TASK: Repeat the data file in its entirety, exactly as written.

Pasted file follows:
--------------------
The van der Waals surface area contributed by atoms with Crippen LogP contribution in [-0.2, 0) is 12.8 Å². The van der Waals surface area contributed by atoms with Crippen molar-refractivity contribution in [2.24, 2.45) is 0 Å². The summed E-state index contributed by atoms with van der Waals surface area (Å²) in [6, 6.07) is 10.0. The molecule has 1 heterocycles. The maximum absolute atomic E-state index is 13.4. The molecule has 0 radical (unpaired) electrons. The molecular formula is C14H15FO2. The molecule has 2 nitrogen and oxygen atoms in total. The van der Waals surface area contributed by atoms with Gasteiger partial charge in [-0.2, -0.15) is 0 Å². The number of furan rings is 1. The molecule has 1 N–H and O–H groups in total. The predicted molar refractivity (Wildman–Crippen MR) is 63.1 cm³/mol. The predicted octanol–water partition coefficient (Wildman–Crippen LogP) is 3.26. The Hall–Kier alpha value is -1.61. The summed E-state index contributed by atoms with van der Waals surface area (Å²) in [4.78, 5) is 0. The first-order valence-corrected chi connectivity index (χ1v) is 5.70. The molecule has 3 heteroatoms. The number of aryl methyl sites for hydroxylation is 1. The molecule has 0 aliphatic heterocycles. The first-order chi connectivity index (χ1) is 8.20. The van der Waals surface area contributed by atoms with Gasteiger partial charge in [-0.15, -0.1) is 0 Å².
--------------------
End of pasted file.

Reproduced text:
The van der Waals surface area contributed by atoms with Crippen LogP contribution in [-0.2, 0) is 12.8 Å². The van der Waals surface area contributed by atoms with Crippen molar-refractivity contribution in [2.24, 2.45) is 0 Å². The summed E-state index contributed by atoms with van der Waals surface area (Å²) in [6, 6.07) is 10.0. The molecule has 1 heterocycles. The maximum absolute atomic E-state index is 13.4. The molecule has 0 radical (unpaired) electrons. The molecular formula is C14H15FO2. The molecule has 2 nitrogen and oxygen atoms in total. The van der Waals surface area contributed by atoms with Gasteiger partial charge in [-0.2, -0.15) is 0 Å². The number of furan rings is 1. The molecule has 1 N–H and O–H groups in total. The predicted molar refractivity (Wildman–Crippen MR) is 63.1 cm³/mol. The predicted octanol–water partition coefficient (Wildman–Crippen LogP) is 3.26. The Hall–Kier alpha value is -1.61. The summed E-state index contributed by atoms with van der Waals surface area (Å²) in [4.78, 5) is 0. The first-order valence-corrected chi connectivity index (χ1v) is 5.70. The molecule has 3 heteroatoms. The number of aryl methyl sites for hydroxylation is 1. The molecule has 0 aliphatic heterocycles. The first-order chi connectivity index (χ1) is 8.20. The van der Waals surface area contributed by atoms with Gasteiger partial charge in [-0.15, -0.1) is 0 Å².